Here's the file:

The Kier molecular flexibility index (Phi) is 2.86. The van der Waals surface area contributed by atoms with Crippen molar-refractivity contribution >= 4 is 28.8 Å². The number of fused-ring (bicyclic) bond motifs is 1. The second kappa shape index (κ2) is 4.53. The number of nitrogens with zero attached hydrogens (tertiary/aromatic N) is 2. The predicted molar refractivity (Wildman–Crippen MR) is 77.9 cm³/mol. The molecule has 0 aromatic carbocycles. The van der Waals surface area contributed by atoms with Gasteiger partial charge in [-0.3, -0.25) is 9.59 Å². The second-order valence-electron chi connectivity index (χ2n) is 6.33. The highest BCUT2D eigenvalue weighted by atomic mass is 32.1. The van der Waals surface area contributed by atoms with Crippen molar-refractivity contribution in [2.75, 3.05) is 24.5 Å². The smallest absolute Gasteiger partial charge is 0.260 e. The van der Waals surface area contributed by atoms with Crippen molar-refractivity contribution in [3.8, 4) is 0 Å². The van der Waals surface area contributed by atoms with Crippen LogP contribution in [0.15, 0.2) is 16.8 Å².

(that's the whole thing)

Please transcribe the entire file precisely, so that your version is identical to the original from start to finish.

The Kier molecular flexibility index (Phi) is 2.86. The van der Waals surface area contributed by atoms with Crippen molar-refractivity contribution >= 4 is 28.8 Å². The number of fused-ring (bicyclic) bond motifs is 1. The second kappa shape index (κ2) is 4.53. The number of nitrogens with zero attached hydrogens (tertiary/aromatic N) is 2. The predicted molar refractivity (Wildman–Crippen MR) is 77.9 cm³/mol. The molecule has 0 aromatic carbocycles. The van der Waals surface area contributed by atoms with Gasteiger partial charge in [-0.3, -0.25) is 9.59 Å². The second-order valence-electron chi connectivity index (χ2n) is 6.33. The highest BCUT2D eigenvalue weighted by atomic mass is 32.1. The van der Waals surface area contributed by atoms with Crippen molar-refractivity contribution in [2.75, 3.05) is 24.5 Å². The smallest absolute Gasteiger partial charge is 0.260 e. The van der Waals surface area contributed by atoms with Crippen molar-refractivity contribution in [3.8, 4) is 0 Å². The van der Waals surface area contributed by atoms with Crippen LogP contribution in [0.15, 0.2) is 16.8 Å².